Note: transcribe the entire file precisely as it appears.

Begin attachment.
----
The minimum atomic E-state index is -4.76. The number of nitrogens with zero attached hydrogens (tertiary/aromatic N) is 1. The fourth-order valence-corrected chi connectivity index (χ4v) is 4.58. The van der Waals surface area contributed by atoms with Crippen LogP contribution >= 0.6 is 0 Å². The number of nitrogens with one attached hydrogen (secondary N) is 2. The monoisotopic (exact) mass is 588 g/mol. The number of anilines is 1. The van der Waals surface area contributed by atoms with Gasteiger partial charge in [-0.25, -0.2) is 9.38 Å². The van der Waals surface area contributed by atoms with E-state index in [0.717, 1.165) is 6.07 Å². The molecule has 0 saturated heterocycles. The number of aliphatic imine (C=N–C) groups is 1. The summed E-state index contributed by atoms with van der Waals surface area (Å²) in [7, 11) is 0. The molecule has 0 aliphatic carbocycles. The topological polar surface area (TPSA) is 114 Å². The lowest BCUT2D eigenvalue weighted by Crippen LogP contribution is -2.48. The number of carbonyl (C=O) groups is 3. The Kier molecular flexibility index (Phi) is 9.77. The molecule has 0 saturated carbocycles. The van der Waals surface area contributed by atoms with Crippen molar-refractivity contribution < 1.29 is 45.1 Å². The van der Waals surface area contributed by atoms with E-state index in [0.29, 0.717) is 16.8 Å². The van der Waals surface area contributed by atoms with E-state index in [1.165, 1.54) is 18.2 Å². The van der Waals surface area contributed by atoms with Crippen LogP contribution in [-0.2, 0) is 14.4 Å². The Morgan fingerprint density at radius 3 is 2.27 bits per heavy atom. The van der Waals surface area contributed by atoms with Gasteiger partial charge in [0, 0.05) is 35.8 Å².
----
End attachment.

The minimum atomic E-state index is -4.76. The number of nitrogens with zero attached hydrogens (tertiary/aromatic N) is 1. The fourth-order valence-corrected chi connectivity index (χ4v) is 4.58. The van der Waals surface area contributed by atoms with Crippen LogP contribution >= 0.6 is 0 Å². The number of nitrogens with one attached hydrogen (secondary N) is 2. The monoisotopic (exact) mass is 588 g/mol. The number of anilines is 1. The van der Waals surface area contributed by atoms with Gasteiger partial charge in [-0.25, -0.2) is 9.38 Å². The van der Waals surface area contributed by atoms with E-state index in [0.717, 1.165) is 6.07 Å². The molecule has 0 saturated heterocycles. The number of aliphatic imine (C=N–C) groups is 1. The summed E-state index contributed by atoms with van der Waals surface area (Å²) in [7, 11) is 0. The molecule has 0 aliphatic carbocycles. The topological polar surface area (TPSA) is 114 Å². The lowest BCUT2D eigenvalue weighted by Crippen LogP contribution is -2.48. The number of carbonyl (C=O) groups is 3. The Kier molecular flexibility index (Phi) is 9.77. The molecule has 0 saturated carbocycles. The van der Waals surface area contributed by atoms with Crippen molar-refractivity contribution < 1.29 is 45.1 Å². The van der Waals surface area contributed by atoms with E-state index in [0.29, 0.717) is 16.8 Å². The van der Waals surface area contributed by atoms with E-state index in [1.165, 1.54) is 18.2 Å². The van der Waals surface area contributed by atoms with Crippen LogP contribution in [-0.2, 0) is 14.4 Å². The Morgan fingerprint density at radius 3 is 2.27 bits per heavy atom. The van der Waals surface area contributed by atoms with Gasteiger partial charge in [0, 0.05) is 35.8 Å².